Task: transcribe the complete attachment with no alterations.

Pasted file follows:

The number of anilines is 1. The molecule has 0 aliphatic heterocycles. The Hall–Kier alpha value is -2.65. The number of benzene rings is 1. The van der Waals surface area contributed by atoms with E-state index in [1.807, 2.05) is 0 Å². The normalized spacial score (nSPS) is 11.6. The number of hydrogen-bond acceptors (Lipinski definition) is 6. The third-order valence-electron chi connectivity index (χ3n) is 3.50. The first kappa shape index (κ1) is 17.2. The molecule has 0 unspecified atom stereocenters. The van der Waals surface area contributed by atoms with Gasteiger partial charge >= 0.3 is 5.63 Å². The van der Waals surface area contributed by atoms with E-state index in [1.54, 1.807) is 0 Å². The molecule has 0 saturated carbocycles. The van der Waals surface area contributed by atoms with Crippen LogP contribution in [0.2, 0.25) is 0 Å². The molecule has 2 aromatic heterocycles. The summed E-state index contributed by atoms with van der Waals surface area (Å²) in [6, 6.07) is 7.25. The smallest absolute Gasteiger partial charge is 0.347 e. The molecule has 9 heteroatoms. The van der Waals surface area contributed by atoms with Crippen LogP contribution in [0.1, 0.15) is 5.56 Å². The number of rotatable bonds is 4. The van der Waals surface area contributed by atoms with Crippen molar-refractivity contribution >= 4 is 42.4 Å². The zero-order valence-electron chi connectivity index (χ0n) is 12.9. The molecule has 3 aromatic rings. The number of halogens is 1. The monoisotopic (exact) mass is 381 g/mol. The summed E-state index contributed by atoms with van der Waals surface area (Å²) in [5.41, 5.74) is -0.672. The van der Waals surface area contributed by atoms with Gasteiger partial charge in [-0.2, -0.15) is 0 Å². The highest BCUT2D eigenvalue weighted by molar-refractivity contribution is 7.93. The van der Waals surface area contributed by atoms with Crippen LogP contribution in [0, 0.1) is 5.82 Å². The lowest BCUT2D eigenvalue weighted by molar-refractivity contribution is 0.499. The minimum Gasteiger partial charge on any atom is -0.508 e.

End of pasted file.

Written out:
The number of anilines is 1. The molecule has 0 aliphatic heterocycles. The Hall–Kier alpha value is -2.65. The number of benzene rings is 1. The van der Waals surface area contributed by atoms with E-state index in [1.807, 2.05) is 0 Å². The normalized spacial score (nSPS) is 11.6. The number of hydrogen-bond acceptors (Lipinski definition) is 6. The third-order valence-electron chi connectivity index (χ3n) is 3.50. The first kappa shape index (κ1) is 17.2. The molecule has 0 unspecified atom stereocenters. The van der Waals surface area contributed by atoms with Gasteiger partial charge >= 0.3 is 5.63 Å². The van der Waals surface area contributed by atoms with E-state index in [1.54, 1.807) is 0 Å². The molecule has 0 saturated carbocycles. The van der Waals surface area contributed by atoms with Crippen LogP contribution in [0.2, 0.25) is 0 Å². The molecule has 2 aromatic heterocycles. The summed E-state index contributed by atoms with van der Waals surface area (Å²) in [6, 6.07) is 7.25. The smallest absolute Gasteiger partial charge is 0.347 e. The molecule has 9 heteroatoms. The van der Waals surface area contributed by atoms with Crippen LogP contribution in [0.1, 0.15) is 5.56 Å². The number of rotatable bonds is 4. The van der Waals surface area contributed by atoms with Crippen molar-refractivity contribution >= 4 is 42.4 Å². The zero-order valence-electron chi connectivity index (χ0n) is 12.9. The molecule has 3 aromatic rings. The number of halogens is 1. The monoisotopic (exact) mass is 381 g/mol. The summed E-state index contributed by atoms with van der Waals surface area (Å²) in [5.41, 5.74) is -0.672. The van der Waals surface area contributed by atoms with Gasteiger partial charge in [-0.2, -0.15) is 0 Å². The highest BCUT2D eigenvalue weighted by molar-refractivity contribution is 7.93. The van der Waals surface area contributed by atoms with Crippen LogP contribution in [0, 0.1) is 5.82 Å². The lowest BCUT2D eigenvalue weighted by molar-refractivity contribution is 0.499. The minimum Gasteiger partial charge on any atom is -0.508 e.